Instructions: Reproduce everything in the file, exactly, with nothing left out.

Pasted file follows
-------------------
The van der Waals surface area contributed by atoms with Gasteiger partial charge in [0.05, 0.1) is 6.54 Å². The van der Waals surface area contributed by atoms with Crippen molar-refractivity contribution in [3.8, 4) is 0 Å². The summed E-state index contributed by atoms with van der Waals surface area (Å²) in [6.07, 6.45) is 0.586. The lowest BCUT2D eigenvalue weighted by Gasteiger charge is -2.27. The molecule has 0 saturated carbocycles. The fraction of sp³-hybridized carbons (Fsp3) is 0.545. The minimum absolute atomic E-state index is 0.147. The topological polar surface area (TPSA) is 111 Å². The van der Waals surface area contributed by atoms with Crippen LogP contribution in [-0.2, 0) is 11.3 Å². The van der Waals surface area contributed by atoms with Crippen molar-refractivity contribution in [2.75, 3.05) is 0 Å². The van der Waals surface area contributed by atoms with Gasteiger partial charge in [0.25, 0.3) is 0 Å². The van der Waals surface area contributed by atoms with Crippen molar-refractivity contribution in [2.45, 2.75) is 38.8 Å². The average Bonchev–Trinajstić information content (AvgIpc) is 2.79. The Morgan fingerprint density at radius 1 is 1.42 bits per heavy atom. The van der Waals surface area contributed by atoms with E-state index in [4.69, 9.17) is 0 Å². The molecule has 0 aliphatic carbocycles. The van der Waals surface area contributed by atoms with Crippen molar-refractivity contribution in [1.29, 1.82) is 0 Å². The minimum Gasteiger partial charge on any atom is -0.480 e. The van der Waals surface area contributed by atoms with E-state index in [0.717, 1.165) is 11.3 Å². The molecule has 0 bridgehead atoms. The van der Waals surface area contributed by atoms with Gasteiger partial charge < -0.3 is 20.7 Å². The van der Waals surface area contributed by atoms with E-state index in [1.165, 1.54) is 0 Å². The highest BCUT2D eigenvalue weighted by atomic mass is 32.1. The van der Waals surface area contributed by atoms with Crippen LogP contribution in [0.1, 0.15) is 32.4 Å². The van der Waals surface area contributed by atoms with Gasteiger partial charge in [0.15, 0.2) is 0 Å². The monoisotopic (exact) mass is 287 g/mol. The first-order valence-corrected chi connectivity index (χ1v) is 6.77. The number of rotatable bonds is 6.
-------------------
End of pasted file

The van der Waals surface area contributed by atoms with Gasteiger partial charge in [0.05, 0.1) is 6.54 Å². The van der Waals surface area contributed by atoms with Crippen molar-refractivity contribution in [3.8, 4) is 0 Å². The summed E-state index contributed by atoms with van der Waals surface area (Å²) in [6.07, 6.45) is 0.586. The lowest BCUT2D eigenvalue weighted by Gasteiger charge is -2.27. The molecule has 0 saturated carbocycles. The fraction of sp³-hybridized carbons (Fsp3) is 0.545. The minimum absolute atomic E-state index is 0.147. The topological polar surface area (TPSA) is 111 Å². The van der Waals surface area contributed by atoms with Crippen LogP contribution in [-0.2, 0) is 11.3 Å². The van der Waals surface area contributed by atoms with Crippen molar-refractivity contribution in [2.75, 3.05) is 0 Å². The van der Waals surface area contributed by atoms with Gasteiger partial charge in [0.25, 0.3) is 0 Å². The van der Waals surface area contributed by atoms with Crippen molar-refractivity contribution in [2.45, 2.75) is 38.8 Å². The average Bonchev–Trinajstić information content (AvgIpc) is 2.79. The Morgan fingerprint density at radius 1 is 1.42 bits per heavy atom. The van der Waals surface area contributed by atoms with E-state index in [4.69, 9.17) is 0 Å². The molecule has 0 aliphatic carbocycles. The van der Waals surface area contributed by atoms with Crippen molar-refractivity contribution in [1.29, 1.82) is 0 Å². The minimum Gasteiger partial charge on any atom is -0.480 e. The van der Waals surface area contributed by atoms with E-state index in [0.717, 1.165) is 11.3 Å². The molecule has 0 bridgehead atoms. The van der Waals surface area contributed by atoms with Gasteiger partial charge < -0.3 is 20.7 Å². The van der Waals surface area contributed by atoms with E-state index in [1.165, 1.54) is 0 Å². The highest BCUT2D eigenvalue weighted by atomic mass is 32.1. The van der Waals surface area contributed by atoms with Crippen LogP contribution in [0.1, 0.15) is 32.4 Å². The van der Waals surface area contributed by atoms with Gasteiger partial charge in [0.15, 0.2) is 0 Å². The monoisotopic (exact) mass is 287 g/mol. The first-order valence-corrected chi connectivity index (χ1v) is 6.77. The number of rotatable bonds is 6.